- Virginia Johnson
Set in the first decade of the 20th century, In the Shadow of Gotham, by Stefanie Pintoff, combines the atmosphere of a gothic novel with the more invigorating pace of a police procedural. Simon Ziele has buried himself in a quiet town in Westchester County to escape the memory of his lost love. He was an up-and-coming detective in the New York City police force when tragedy drove him to seek a quieter position, far away from the violence of Manhattan’s darker quarters.
And yet, when the call came to investigate a murder at the home of one of Westchester’s finest families, Detective Ziele is drawn in by duty to find out who killed the lovely, young mathematics genius in such a shocking and brutal way before it happens again.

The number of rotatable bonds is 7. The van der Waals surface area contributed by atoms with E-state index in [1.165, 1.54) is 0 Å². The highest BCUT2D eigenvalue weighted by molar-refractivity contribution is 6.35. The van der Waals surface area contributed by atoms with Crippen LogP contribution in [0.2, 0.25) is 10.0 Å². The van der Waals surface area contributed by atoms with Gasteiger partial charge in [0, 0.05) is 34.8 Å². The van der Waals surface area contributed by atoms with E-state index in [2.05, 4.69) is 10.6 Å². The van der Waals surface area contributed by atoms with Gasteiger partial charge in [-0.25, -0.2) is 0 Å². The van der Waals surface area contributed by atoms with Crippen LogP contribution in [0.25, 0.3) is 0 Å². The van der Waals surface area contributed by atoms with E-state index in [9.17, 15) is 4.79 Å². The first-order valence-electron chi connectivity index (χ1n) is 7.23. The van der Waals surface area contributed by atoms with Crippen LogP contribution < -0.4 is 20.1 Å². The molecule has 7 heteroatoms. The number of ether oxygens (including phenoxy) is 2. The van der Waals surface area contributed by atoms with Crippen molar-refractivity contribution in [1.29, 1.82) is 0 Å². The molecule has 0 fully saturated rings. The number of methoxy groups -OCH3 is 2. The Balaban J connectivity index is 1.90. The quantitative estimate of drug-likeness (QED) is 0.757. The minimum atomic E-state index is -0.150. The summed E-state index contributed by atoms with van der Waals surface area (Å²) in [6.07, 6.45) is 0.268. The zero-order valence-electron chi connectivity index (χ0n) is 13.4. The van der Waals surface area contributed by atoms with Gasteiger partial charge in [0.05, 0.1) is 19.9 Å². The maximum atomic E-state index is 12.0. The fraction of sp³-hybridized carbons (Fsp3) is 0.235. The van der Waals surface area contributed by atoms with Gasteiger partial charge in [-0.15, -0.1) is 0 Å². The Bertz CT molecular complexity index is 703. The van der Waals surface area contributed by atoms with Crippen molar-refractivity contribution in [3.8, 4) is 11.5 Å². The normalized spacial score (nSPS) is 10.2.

Quite unexpectedly and entirely too quickly to be logical, a letter arrives from a famed criminologist. He believes he knows exactly who has done this--and the trail leads back to New York City. But Dr. Alistair Sinclair of Columbia University is certain the killer wasn’t bred in the slums of Hell’s Kitchen but rather grew to maturity amidst New York’s finest families--a monster who was raised with every luxury and advantage. Dr. Sinclair, himself one of the elite, has loads of money and an eager staff to help Detective Ziele find the suspect. But the investigation takes a dark turning when members of Dr. Sinclair’s staff seem to be the killer’s latest prey.
A page-turner with lots of historical flavor, In the Shadow of Gotham delivers a satisfying mystery. Fans of Caleb Carr’s The Alienist will see many parallels with its exploration of early criminology and strong female characters, but the pacing for this Edgar-winner is quite different. It has less the intensity of a thriller, but correspondingly perhaps it allows more staying power as a series. Two sequels, A Curtain Falls and A Secret of the White Rose, are also available.